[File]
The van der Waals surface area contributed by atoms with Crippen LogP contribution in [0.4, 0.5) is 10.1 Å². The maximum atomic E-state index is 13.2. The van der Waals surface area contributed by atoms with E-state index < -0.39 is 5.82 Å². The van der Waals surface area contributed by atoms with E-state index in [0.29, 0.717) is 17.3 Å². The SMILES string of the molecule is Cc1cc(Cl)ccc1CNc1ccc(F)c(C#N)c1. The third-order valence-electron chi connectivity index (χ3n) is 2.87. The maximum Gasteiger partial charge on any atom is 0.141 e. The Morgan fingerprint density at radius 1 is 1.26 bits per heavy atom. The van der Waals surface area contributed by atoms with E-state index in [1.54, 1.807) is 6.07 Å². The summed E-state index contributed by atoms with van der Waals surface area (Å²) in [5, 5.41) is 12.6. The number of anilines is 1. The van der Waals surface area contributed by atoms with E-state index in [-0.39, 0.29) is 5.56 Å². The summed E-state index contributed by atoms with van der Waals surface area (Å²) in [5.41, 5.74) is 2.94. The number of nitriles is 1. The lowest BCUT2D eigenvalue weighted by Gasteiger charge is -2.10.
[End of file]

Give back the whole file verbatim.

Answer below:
The van der Waals surface area contributed by atoms with Crippen LogP contribution in [0.4, 0.5) is 10.1 Å². The maximum atomic E-state index is 13.2. The van der Waals surface area contributed by atoms with E-state index < -0.39 is 5.82 Å². The van der Waals surface area contributed by atoms with E-state index in [0.29, 0.717) is 17.3 Å². The SMILES string of the molecule is Cc1cc(Cl)ccc1CNc1ccc(F)c(C#N)c1. The third-order valence-electron chi connectivity index (χ3n) is 2.87. The maximum Gasteiger partial charge on any atom is 0.141 e. The Morgan fingerprint density at radius 1 is 1.26 bits per heavy atom. The van der Waals surface area contributed by atoms with E-state index in [1.54, 1.807) is 6.07 Å². The summed E-state index contributed by atoms with van der Waals surface area (Å²) in [5, 5.41) is 12.6. The number of anilines is 1. The van der Waals surface area contributed by atoms with E-state index in [-0.39, 0.29) is 5.56 Å². The summed E-state index contributed by atoms with van der Waals surface area (Å²) in [5.41, 5.74) is 2.94. The number of nitriles is 1. The lowest BCUT2D eigenvalue weighted by Gasteiger charge is -2.10.